The last few years have seen Alibaba, the Chinese tech and e-commerce juggernaut, go from being a shaky, unknown start-up to something of a household name from Detroit to Delhi. At some point along its path to success, the company has also become one of the world’s favourite success stories. It’s a rags-to-riches tale of sorts, and it doesn’t hurt that the lead character in the story, CEO Jack Ma, is widely considered “one of China’s most unlikely tech founders”. After all, everyone loves an underdog. Continue reading
Alibaba, Alibaba: it’s a word that’s increasingly on people’s lips. Certainly, it’s a pleasing name: playful to pronounce and universally recognisable, evoking something at once known and foreign.
But, beyond talking about the Chinese e-commerce giant’s IPO (which claimed the title of largest global IPO ever) and how successful the start-up from southern China has been, we hear far less said about why. Continue reading
Flipkart and Tencent became household names several years ago in two of the world’s fastest growing economies, India and China. But more recently, their staggering growth rates and innovation in the mobile sphere have forced the rest of the world to sit up and pay attention. Some say that their strength in the market is a direct offshoot of their robust parentage – which, similarly, has only become widespread knowledge since the two firms’ growth began gaining a global audience. The South Africa-based media and tech juggernaut, Naspers, is a major shareholder in Flipkart – India’s Amazon – and Tencent, which owns China’s gamified Whatsapp-Facebook hybrid, WeChat. Naspers, which is one of the largest companies listed on the Johannesburg Stock Exchange, recently began garnering plenty of attention of its own when the value of its stocks reached a record high earlier this month, taking its market capitalisation to R709.7 billion ($60.4 billion). Continue reading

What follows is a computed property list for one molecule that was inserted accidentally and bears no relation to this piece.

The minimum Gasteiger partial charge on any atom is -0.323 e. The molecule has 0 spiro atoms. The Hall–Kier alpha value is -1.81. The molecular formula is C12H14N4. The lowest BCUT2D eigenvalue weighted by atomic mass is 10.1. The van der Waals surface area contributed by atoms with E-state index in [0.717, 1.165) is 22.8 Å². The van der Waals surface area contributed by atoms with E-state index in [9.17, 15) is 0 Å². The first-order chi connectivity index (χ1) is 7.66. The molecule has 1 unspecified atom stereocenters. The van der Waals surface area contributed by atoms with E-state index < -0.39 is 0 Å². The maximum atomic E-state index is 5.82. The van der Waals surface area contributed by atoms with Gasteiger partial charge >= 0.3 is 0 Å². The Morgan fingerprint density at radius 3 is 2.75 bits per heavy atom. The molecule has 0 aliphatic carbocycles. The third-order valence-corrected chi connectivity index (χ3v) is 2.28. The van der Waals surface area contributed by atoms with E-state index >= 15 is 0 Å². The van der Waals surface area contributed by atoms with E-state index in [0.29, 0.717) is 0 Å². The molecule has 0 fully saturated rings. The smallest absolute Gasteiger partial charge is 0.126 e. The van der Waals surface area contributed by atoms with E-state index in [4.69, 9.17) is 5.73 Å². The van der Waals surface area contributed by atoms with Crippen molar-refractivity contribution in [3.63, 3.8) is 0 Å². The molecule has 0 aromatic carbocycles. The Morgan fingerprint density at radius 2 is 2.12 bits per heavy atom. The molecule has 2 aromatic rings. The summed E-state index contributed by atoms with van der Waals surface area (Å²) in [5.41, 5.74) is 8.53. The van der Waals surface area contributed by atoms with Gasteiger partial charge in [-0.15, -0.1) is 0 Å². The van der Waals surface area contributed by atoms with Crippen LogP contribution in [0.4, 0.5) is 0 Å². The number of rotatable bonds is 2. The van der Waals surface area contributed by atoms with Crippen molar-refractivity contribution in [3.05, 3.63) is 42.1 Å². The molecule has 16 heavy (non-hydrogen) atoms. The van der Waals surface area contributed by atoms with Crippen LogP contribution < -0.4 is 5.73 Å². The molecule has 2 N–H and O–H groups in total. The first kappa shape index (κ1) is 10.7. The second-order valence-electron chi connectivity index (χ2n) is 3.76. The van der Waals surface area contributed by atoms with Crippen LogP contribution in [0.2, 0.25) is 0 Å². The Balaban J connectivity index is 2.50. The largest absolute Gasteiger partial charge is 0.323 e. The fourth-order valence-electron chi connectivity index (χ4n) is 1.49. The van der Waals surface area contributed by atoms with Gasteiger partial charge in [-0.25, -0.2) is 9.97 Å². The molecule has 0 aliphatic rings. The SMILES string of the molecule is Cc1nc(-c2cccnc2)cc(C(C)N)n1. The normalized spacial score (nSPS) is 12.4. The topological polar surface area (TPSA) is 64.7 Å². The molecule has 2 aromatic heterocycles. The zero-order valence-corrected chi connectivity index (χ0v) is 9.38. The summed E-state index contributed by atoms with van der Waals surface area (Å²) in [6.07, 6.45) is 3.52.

Tencent’s announcement last month that its popular mobile social network, WeChat, has reached a milestone of 500 million monthly active users didn’t only grab people’s attention because of the four-year-old app’s impressive growth figures. Within both emerging and developed markets, WeChat has become a symbol of a mobile social network’s ability to monetise by providing a space where users and brands can connect. Continue reading
The Cape Town headquartered multinational media company, Naspers, has spent the last decade and a half establishing operations in fast-growing regions such as China, Latin America, Central and Eastern Europe, Russia, India, Southeast Asia, the Middle East and Africa. But it was perhaps only last month (when the value of the group’s shares reached a record high following the announcement of Tencent Holdings’ financial results) that the extent of its success in emerging markets – and China in particular – hit home.
When Naspers acquired a 46.5 percent interest in the mostly loss-making, Chinese-owned Tencent Holdings in 2001, it seemed like a gamble, to say the least. Fast-forward to the present, and Tencent is reporting fourth quarter profits of $973 million. Continue reading
Naspers, the multinational media giant with operations in internet services, pay-TV and print media, has been making headlines since the value of its shares shot up earlier this month. Headquartered in Cape Town and listed on the Johannesburg Stock Exchange (JSE), it has grown to become one of South Africa’s largest companies, with a market capitalization of R709.7 billion ($60.4 billion). Founded in 1915, the group is best known locally as one of the country’s oldest media companies, and for running Africa’s biggest pay-TV business, Multichoice. But it is Naspers’ interests in China’s biggest internet firm, Tencent Holdings, which transformed the company into a must-have in fund managers’ portfolios. Continue reading